What a joke. "Respect[ing] the autonomy and sacred worth" of another person is exactly the opposite of what premarital sex entails. Those who respect sacred worth are those who are willing to show that respect by restraint. Once again, this isn't rational thought, it's postmodern gobbledygook. Her approach is as sensible as saying "It's not idolatry as long as I'm respectful to God when I'm sacrificing animals to Baal." At this point, McCleneghan's argumentation transitions into phase two of Orwell's approach: the ricochet. Her approach is rooted in exactly one thing: conforming to the sexual appetites of the modern world. We like casual premarital sex, so she's going to find a way to justify it. And yet, at the same time, she'll attempt to say, with a straight (literary) face, that to not indulge in modern sexual sensibilities is illicit conformity! After all, we need it:
There are those who feel that they are called to seasons of celibacy, or even years of celibacy, and if answering that call is life-giving and purposeful, then they should take it up as a spiritual discipline. But no call can be forced on an unwilling person, especially not if they find themselves single only by virtue of circumstance.
I'd love to know how, in Bromleigh McCleneghan's estimation, only those "called" to avoid certain sins need worry about them. Also, note how she tries to sever sex from its intended purpose and turn it into a life necessity:
Plenty of women and men love sex, and need it — we need bodily pleasure, remember — and the abundant life for them will involve seeking out relationships of mutual pleasure. Chastity, or just sex, requires that whether we are married or unmarried, our sex lives restrain our egos, restrain our desire for physical pleasure when pursuing it would bring harm to self or other.
In case you got dizzy reading that, let's rephrase it: your sexual passions should be used in restraint, by not restraining yourself. But wait, there's more!
We're called to see ourselves this way: beloved, no matter (or perhaps because of) our refusal to conform to society's expectations about sex, love and relationships.
So, the "Christian" way to handle sex, according to Bromleigh McCleneghan, is to refuse to "conform to society's expectations" on sex. Which, as we've seen, to her, means rejecting celibacy.

That makes sense, right? Every time I turn on the TV, internet, or radio, I'm just getting pummeled by a pervasive abstinence-only culture. "True love waits" is just oozing out of every pore of our society. Music awards shows have turned into two-hour commercials for purity rings and wedding planners. It's like the modern world has some deep hatred for casual sex, amiright? By golly, what we Christians need to do is stand firm against this modern oppression! We shouldn't be conformed, we should be free to sleep with whoever we want and whenever we want!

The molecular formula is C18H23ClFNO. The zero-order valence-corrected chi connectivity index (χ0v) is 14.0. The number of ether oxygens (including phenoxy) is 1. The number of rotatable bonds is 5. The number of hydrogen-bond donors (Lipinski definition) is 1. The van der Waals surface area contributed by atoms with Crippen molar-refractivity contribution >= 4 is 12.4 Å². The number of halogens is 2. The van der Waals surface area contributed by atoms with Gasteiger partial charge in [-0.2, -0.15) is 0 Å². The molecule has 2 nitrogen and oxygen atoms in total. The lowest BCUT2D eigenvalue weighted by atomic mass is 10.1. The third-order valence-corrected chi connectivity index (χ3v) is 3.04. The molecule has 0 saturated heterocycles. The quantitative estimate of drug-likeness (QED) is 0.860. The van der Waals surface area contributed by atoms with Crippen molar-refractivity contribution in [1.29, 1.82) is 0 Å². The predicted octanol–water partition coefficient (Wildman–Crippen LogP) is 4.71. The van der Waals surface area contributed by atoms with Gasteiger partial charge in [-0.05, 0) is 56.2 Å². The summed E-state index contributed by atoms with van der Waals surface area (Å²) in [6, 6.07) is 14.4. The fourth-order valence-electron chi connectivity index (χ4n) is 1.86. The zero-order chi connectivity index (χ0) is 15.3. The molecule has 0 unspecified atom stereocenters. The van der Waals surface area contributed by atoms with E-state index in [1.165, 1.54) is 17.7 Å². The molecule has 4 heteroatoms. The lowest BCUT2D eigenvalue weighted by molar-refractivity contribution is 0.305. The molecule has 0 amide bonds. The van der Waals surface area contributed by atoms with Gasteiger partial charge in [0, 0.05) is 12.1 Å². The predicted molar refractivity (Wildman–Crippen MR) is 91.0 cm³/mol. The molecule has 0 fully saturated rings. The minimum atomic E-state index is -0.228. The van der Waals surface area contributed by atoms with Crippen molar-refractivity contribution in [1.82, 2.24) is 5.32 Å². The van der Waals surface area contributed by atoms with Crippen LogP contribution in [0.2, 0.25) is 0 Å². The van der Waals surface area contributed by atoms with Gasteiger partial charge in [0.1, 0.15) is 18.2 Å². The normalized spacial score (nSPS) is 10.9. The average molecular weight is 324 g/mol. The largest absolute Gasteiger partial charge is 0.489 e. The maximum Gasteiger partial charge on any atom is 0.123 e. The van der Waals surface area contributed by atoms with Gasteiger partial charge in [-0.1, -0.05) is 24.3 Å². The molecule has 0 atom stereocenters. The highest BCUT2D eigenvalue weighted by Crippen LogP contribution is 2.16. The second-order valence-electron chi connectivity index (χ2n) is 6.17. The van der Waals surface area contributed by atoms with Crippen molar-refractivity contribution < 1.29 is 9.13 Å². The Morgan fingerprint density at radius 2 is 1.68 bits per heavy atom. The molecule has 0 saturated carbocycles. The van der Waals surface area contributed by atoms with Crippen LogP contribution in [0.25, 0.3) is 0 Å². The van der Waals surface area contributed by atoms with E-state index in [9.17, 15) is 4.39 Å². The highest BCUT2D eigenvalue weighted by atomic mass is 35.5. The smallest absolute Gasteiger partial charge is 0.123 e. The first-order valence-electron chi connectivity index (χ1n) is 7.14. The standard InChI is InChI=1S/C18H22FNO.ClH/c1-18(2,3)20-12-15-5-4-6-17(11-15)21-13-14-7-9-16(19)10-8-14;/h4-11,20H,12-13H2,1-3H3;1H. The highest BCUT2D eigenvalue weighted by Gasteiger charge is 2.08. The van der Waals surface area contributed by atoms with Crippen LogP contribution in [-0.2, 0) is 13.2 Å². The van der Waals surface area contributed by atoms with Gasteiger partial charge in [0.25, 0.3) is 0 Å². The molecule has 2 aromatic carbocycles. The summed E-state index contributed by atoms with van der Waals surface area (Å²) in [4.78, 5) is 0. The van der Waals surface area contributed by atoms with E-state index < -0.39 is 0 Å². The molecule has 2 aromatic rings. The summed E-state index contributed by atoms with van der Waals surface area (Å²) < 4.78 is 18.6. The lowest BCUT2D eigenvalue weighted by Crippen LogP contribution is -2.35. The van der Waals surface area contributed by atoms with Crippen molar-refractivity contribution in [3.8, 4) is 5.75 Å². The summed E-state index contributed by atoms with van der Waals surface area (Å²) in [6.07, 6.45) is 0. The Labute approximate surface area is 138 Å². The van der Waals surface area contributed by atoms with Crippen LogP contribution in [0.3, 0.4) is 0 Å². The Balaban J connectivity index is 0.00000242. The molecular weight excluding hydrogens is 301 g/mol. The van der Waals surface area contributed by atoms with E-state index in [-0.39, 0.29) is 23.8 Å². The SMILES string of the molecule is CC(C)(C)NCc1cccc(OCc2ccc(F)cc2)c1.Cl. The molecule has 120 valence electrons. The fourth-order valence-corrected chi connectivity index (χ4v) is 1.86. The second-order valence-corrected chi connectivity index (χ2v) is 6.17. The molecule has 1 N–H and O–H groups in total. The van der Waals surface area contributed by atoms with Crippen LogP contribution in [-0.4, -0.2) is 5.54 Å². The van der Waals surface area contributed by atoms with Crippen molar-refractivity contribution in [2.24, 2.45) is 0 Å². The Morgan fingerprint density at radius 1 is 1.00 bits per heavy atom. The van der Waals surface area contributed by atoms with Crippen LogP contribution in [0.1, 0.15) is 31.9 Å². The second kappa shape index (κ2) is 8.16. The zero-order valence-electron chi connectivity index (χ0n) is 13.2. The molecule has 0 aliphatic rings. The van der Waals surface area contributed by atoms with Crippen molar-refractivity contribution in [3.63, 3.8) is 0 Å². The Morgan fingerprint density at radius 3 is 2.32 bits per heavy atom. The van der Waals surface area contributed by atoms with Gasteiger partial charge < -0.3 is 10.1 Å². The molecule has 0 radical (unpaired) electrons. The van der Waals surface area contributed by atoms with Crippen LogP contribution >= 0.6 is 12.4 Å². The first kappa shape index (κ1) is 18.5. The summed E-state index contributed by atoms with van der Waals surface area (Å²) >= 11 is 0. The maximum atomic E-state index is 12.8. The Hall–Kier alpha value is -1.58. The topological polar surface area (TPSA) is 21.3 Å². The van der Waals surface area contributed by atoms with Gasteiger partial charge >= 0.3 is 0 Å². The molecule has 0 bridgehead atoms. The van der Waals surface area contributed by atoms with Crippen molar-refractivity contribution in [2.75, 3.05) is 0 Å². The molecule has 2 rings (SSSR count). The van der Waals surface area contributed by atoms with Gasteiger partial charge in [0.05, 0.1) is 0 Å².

I could go on and on, but the point should be clear. Anyone putting forward the kind of argumentation used in this book excerpt needs to grow up and get serious. Speaking of which, the nail in McCleneghan's coffin of spiritual integrity comes here:
Straight, gay, bi, trans, intersex: we are beloved, and do God and ourselves a disservice if we are conformed.
There's the obligatory modern code-speech for the progressive, anti-Biblical attitude towards sex. So much for 1 Corinthians 6:9-11. Apparently, those who don't do whatever — or whoever — they feel are not merely mistaken; they're sinning by doing a disservice to God. Read that sentence again, and consider just how brain-meltingly ridiculous it is. This book isn't just silly and anti-intellectual, it's almost blatant

That, remember, is the second Orwellian step: when you go to war, talk about peace. When you oppress, call it freedom. When you torture and murder, call it love. And, when you want to indulge in premarital sex, instead of conforming to the will of God, claim fornication as your way of not being conformed to the world; something Jesus would have approved of!

One has to wonder what McCleneghan thinks of "conformity" through overcoming temptation and sin, like the above reference to 1 Corinthians. I can only imagine, since the only thing she is not willing to conform to is the will and Word of God!

Then again, my scriptural justification for reserving sex until marriage is only based on Romans 12:2, Genesis 2:24, Matthew 19:5, Mark 10:7, Acts 15:20, 1 Corinthians 5:1, 1 Corinthians 6:12-20, 1 Corinthians 7:2, 1 Corinthians 10:8, 2 Corinthians 12:21, Galatians 5:19, Ephesians 5:3, Colossians 3:5, 1 Thessalonians 4:3, Jude 7, Hebrews 13:4, nearly five millennia of Judeo-Christian teachings, and probably a few more passages my conformity-riddled mind can't recall right now.

Sadly, McCleneghan's path is exemplary of how the world handles the Word. It's not limited to sex, of course. Humanity will do whatever it takes to get away from God. I'm not surprised that this happens, and I can't even say I'm shocked to see it in people who claim to be spiritual leaders. I am, however, stunned at how blatant so-called-Christian leaders have become in perverting truth in order to get along with the world.

Please pass the Tylenol.

Published 8-29-16